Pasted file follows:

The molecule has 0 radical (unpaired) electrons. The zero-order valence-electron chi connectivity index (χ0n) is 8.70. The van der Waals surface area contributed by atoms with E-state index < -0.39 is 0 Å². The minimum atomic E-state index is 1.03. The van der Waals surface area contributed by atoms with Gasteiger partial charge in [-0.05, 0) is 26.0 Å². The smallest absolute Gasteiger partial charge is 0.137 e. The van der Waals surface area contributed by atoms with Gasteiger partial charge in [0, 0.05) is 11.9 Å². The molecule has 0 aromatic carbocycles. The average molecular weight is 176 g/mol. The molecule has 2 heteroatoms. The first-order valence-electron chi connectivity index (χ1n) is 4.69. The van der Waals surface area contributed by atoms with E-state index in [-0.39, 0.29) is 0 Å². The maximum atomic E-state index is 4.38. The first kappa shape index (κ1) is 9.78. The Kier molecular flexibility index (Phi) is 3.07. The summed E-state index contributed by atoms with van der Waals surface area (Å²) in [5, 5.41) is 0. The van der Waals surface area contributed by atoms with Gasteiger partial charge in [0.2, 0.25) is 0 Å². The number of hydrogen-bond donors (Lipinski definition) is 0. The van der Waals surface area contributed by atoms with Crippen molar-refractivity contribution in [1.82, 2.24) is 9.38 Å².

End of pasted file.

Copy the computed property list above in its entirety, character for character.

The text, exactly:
The molecule has 0 radical (unpaired) electrons. The zero-order valence-electron chi connectivity index (χ0n) is 8.70. The van der Waals surface area contributed by atoms with E-state index < -0.39 is 0 Å². The minimum atomic E-state index is 1.03. The van der Waals surface area contributed by atoms with Gasteiger partial charge in [-0.05, 0) is 26.0 Å². The smallest absolute Gasteiger partial charge is 0.137 e. The van der Waals surface area contributed by atoms with Gasteiger partial charge in [0, 0.05) is 11.9 Å². The molecule has 0 aromatic carbocycles. The average molecular weight is 176 g/mol. The molecule has 2 heteroatoms. The first-order valence-electron chi connectivity index (χ1n) is 4.69. The van der Waals surface area contributed by atoms with E-state index in [-0.39, 0.29) is 0 Å². The maximum atomic E-state index is 4.38. The first kappa shape index (κ1) is 9.78. The Kier molecular flexibility index (Phi) is 3.07. The summed E-state index contributed by atoms with van der Waals surface area (Å²) in [5, 5.41) is 0. The van der Waals surface area contributed by atoms with Gasteiger partial charge in [0.2, 0.25) is 0 Å². The number of hydrogen-bond donors (Lipinski definition) is 0. The van der Waals surface area contributed by atoms with Crippen molar-refractivity contribution in [1.82, 2.24) is 9.38 Å².